This article is reproduced from Asian Development Bank.

CAREC Digital Strategy 2030: Accelerating Digital Transformation for Regional Competitiveness and Inclusive Growth

Chatbots Offer a New Lifeline to Address Domestic Violence

Digital technology is helping victims of domestic violence in Mongolia. Photo: ADB

As domestic violence increased during the pandemic, digital technology was used in innovative ways to help victims.

Domestic violence has been a shadow pandemic during the COVID-19 crisis. In Mongolia, where 58% of women have experienced some form of violence by an intimate partner in their lifetime, cases increased by more than 40% in 2020, straining support services, including emergency hotlines.

As more people seek information and services online during the pandemic, urban and rural Mongolia followed the global uptrend in internet use. Facebook users, particularly, rose from 68% (January 2020) to almost 80% (January 2021) driven by Mongolians aged 25 to 45. This is the same demographic that police hotline records tagged as having the highest number of domestic violence cases reported.

One key obstacle to seeking help for domestic violence is the stigma associated with it. As a result, families already suffering from trauma further isolate themselves from help. Digital communication tools can address this particular need for confidentiality and anonymity.

Chatbots – computer programs designed to simulate conversation with human users, mainly over the internet – can be an important digital tool in the effort to help victims. They can be configured to provide social and legal information, and to do so around the clock, providing an opportunity to reach out to people in need and in situations of limited mobility. They are being used in Thailand, South Africa and other countries.

To ensure confidentiality, user details such as name, address, and other demographic details are rendered anonymous by the chatbots.

In Mongolia, chatbots use conversational artificial intelligence and are inbuilt with elemental deep learning techniques. They are integrated in Facebook Messenger, making them widely available.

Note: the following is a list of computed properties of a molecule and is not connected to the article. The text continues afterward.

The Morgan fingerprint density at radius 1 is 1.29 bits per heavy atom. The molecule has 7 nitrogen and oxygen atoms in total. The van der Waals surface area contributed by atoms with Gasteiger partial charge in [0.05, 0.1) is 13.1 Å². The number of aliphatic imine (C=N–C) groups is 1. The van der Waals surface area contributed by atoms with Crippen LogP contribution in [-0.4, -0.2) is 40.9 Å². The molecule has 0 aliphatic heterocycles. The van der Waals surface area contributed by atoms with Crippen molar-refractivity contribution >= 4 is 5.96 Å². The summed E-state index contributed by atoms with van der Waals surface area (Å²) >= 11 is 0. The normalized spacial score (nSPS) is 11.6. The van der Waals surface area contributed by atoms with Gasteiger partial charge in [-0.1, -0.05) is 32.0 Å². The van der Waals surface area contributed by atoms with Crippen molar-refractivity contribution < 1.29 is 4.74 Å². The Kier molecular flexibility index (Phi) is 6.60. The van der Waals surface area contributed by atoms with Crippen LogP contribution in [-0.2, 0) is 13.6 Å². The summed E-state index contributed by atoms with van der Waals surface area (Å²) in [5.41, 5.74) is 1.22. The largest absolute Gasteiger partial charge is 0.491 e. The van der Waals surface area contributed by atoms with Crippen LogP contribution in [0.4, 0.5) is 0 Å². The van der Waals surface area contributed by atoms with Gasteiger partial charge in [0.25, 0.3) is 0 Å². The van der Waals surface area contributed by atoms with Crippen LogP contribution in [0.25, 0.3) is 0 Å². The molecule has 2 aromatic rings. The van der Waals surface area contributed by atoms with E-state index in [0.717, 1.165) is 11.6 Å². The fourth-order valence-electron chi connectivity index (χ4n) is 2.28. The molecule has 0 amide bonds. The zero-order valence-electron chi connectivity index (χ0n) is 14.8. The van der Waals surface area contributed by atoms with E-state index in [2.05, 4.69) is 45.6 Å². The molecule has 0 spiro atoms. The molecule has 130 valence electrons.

While chatbots are most often used for routine customer service functions on the internet and are often criticized as being impersonal, this anonymity is a positive feature when helping domestic violence victims. The chatbot does not make any personal judgements and does not require uncomfortable conversations with another human.  

To ensure confidentiality, user details such as name, address, and other demographic details are rendered anonymous by the chatbots. While individual data are not accessible, a data management module helps to analyze the overall user data in a way that provides policymakers with insights to develop protection and response protocols.

Chatbots can be programmed to anticipate the information and referral needs of women and girls-at risk. However, if not fed with enough relevant data and controlled for quality, this tool can also lead to frustration. In the case of emergency response, the wrong advice could increase the risk.

In Mongolia, the chatbots were developed by a team of gender, legal, communication, and information technology specialists. The team went through data and spoke with domestic violence survivors to feed the chatbots with extensive content in the form of frequently asked questions: What do survivors have to prepare for? What are their legal options? What happens to their families when they ask for help?

The process is ongoing for this technology. While the chatbots recognize most of the questions, a small number can only be answered by a live person, a counselor.

Nonetheless, this digital technology has proven to be a lifeline for survivors of domestic violence. One user used the chatbot to prepare her rescue from an abusive relationship of nine years. The chatbot gave her information on when to leave, what to take, and how to contact emergency and counseling services. She and her four children reached the safety of a shelter during a strong COVID-19 wave. She used the chatbot precisely because it was anonymous, but also easily accessible through social media.

As next steps, the chatbots in Mongolia are integrating text messaging (SMS) to reach people in rural areas and without internet.

The use of technology such as chatbots is being shown to be an effective additional tool that countries can employ in the effort to address domestic violence and increase access to information and emergency and counselling services for survivors.

 Veronica Mendizabal Joffre